- A federal jury on Wednesday found a southern California doctor guilty for his role in a scheme to repackage single-use catheters so they could be reused on patients. He was also found guilty of upcoding Medicare claims and providing unnecessary medical procedures for Medicare beneficiaries.
- The guilty verdict for Donald Woo Lee of Temecula, Calif., came after a six-day trial. Woo, 54, was found guilty of one count of adulterating a medical device and seven counts of healthcare fraud.
- Sentencing is set to take place next March before Judge George Wu of the U.S. District Court for the Central District of California.
The case against Lee was brought as part of the strike force under the supervision of the Justice Department's Criminal Division Fraud section and the U.S. Attorney's Office for the Central District of California.
The case involved a three-year scheme in which Lee recruited Medicare beneficiaries to his clinics, falsely diagnosed them with venous insufficiency and medically unwarranted vein ablation procedures were performed on them. In connection with those procedures, he submitted inappropriately coded claims to Medicare to obtain higher reimbursement. Lee also repackaged used contaminated catheters to reuse on patients despite the catheters having been cleared by FDA for single-use only.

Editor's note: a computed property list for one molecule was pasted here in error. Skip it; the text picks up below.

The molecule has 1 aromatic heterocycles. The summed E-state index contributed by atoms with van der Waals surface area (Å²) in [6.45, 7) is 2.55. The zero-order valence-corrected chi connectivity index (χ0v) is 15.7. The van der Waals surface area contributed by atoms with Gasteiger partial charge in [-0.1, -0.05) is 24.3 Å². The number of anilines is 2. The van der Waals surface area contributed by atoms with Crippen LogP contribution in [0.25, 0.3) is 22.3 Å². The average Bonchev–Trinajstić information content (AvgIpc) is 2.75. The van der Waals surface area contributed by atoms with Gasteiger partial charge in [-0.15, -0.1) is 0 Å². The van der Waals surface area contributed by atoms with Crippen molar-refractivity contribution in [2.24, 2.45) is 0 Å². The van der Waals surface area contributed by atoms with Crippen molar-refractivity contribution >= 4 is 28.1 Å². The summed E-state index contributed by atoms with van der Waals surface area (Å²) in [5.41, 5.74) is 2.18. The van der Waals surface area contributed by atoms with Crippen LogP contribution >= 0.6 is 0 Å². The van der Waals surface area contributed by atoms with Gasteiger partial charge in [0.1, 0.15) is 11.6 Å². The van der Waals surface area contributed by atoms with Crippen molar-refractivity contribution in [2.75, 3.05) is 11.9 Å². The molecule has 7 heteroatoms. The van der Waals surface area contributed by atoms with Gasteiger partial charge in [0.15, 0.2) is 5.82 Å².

Evidence showed Lee submitted approximately $12 million worth of claims to Medicare for the medically unnecessary procedures and pocketed $4.5 million from those procedures.
The federal government is ramping up its efforts to go after healthcare fraud in government programs. The Medicare Fraud Strike Force is central to those efforts.
Created in 2007, the Medicare Fraud Strike Force has units operating in 23 districts and has charged nearly 4,000 defendants who have collectively billed the Medicare program for more than $14 billion. It's a joint effort between DOJ and HHS.
According to the most recent statistics from January, the strike force has brought 2,117 criminal actions, secured 2,754 indictments and recovered $3.3 billion in connection with its investigations.